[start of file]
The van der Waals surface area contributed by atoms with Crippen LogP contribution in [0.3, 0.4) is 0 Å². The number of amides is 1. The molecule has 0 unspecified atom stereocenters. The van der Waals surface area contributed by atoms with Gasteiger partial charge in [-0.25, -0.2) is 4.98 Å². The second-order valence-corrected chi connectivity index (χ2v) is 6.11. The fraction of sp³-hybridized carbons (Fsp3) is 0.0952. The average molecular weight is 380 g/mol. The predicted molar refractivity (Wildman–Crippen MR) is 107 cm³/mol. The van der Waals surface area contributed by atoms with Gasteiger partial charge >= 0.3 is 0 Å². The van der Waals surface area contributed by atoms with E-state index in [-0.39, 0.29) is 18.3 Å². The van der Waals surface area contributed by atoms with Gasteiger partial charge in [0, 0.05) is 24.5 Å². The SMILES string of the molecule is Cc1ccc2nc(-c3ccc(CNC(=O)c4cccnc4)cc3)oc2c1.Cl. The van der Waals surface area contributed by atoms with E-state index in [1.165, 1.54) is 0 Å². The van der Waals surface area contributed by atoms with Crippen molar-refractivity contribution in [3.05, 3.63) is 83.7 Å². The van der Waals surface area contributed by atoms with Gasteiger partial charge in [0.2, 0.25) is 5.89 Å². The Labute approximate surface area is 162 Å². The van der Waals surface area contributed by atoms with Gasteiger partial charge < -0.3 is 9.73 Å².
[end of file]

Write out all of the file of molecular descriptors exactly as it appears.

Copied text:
The van der Waals surface area contributed by atoms with Crippen LogP contribution in [0.3, 0.4) is 0 Å². The number of amides is 1. The molecule has 0 unspecified atom stereocenters. The van der Waals surface area contributed by atoms with Gasteiger partial charge in [-0.25, -0.2) is 4.98 Å². The second-order valence-corrected chi connectivity index (χ2v) is 6.11. The fraction of sp³-hybridized carbons (Fsp3) is 0.0952. The average molecular weight is 380 g/mol. The predicted molar refractivity (Wildman–Crippen MR) is 107 cm³/mol. The van der Waals surface area contributed by atoms with Gasteiger partial charge >= 0.3 is 0 Å². The van der Waals surface area contributed by atoms with E-state index in [-0.39, 0.29) is 18.3 Å². The van der Waals surface area contributed by atoms with Gasteiger partial charge in [0, 0.05) is 24.5 Å². The SMILES string of the molecule is Cc1ccc2nc(-c3ccc(CNC(=O)c4cccnc4)cc3)oc2c1.Cl. The van der Waals surface area contributed by atoms with E-state index in [1.165, 1.54) is 0 Å². The van der Waals surface area contributed by atoms with Crippen molar-refractivity contribution in [3.05, 3.63) is 83.7 Å². The van der Waals surface area contributed by atoms with Gasteiger partial charge in [0.2, 0.25) is 5.89 Å². The Labute approximate surface area is 162 Å². The van der Waals surface area contributed by atoms with Gasteiger partial charge < -0.3 is 9.73 Å².